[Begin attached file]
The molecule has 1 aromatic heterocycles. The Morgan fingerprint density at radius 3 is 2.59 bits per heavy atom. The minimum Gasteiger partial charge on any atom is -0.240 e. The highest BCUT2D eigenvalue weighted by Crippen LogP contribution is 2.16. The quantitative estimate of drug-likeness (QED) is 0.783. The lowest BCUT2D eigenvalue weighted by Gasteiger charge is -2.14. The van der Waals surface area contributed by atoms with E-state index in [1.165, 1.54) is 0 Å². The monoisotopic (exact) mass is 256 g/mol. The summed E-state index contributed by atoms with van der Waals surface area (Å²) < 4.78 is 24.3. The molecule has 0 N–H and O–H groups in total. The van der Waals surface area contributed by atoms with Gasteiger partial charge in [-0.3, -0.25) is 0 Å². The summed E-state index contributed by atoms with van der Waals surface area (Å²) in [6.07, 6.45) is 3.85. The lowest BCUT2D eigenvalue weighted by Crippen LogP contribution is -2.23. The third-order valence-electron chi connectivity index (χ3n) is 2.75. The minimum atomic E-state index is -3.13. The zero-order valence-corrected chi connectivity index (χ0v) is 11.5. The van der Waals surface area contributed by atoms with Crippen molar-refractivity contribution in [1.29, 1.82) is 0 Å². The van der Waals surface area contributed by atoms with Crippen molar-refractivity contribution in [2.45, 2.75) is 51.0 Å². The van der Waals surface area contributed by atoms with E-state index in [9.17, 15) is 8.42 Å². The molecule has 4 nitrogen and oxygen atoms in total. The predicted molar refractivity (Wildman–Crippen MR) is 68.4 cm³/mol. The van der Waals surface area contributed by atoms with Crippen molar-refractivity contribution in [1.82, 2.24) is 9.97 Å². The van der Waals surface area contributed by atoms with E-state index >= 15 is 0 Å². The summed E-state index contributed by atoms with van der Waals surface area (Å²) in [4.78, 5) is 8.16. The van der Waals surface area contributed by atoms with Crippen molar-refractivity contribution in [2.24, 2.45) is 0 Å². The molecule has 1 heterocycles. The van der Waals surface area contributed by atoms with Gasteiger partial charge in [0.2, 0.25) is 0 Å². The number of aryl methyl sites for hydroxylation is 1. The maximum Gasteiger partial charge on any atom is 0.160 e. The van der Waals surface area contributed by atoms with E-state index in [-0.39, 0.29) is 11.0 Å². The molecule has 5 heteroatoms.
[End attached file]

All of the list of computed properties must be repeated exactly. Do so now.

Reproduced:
The molecule has 1 aromatic heterocycles. The Morgan fingerprint density at radius 3 is 2.59 bits per heavy atom. The minimum Gasteiger partial charge on any atom is -0.240 e. The highest BCUT2D eigenvalue weighted by Crippen LogP contribution is 2.16. The quantitative estimate of drug-likeness (QED) is 0.783. The lowest BCUT2D eigenvalue weighted by Gasteiger charge is -2.14. The van der Waals surface area contributed by atoms with E-state index in [1.165, 1.54) is 0 Å². The monoisotopic (exact) mass is 256 g/mol. The summed E-state index contributed by atoms with van der Waals surface area (Å²) < 4.78 is 24.3. The molecule has 0 N–H and O–H groups in total. The van der Waals surface area contributed by atoms with Gasteiger partial charge in [-0.3, -0.25) is 0 Å². The summed E-state index contributed by atoms with van der Waals surface area (Å²) in [6.07, 6.45) is 3.85. The lowest BCUT2D eigenvalue weighted by Crippen LogP contribution is -2.23. The third-order valence-electron chi connectivity index (χ3n) is 2.75. The minimum atomic E-state index is -3.13. The zero-order valence-corrected chi connectivity index (χ0v) is 11.5. The van der Waals surface area contributed by atoms with Crippen molar-refractivity contribution in [1.29, 1.82) is 0 Å². The van der Waals surface area contributed by atoms with Crippen molar-refractivity contribution in [2.45, 2.75) is 51.0 Å². The van der Waals surface area contributed by atoms with E-state index in [9.17, 15) is 8.42 Å². The molecule has 4 nitrogen and oxygen atoms in total. The predicted molar refractivity (Wildman–Crippen MR) is 68.4 cm³/mol. The van der Waals surface area contributed by atoms with Crippen molar-refractivity contribution in [1.82, 2.24) is 9.97 Å². The van der Waals surface area contributed by atoms with E-state index >= 15 is 0 Å². The summed E-state index contributed by atoms with van der Waals surface area (Å²) in [4.78, 5) is 8.16. The van der Waals surface area contributed by atoms with Crippen molar-refractivity contribution in [2.24, 2.45) is 0 Å². The molecule has 1 heterocycles. The van der Waals surface area contributed by atoms with Gasteiger partial charge in [0.2, 0.25) is 0 Å². The number of aryl methyl sites for hydroxylation is 1. The maximum Gasteiger partial charge on any atom is 0.160 e. The van der Waals surface area contributed by atoms with E-state index in [-0.39, 0.29) is 11.0 Å². The molecule has 5 heteroatoms.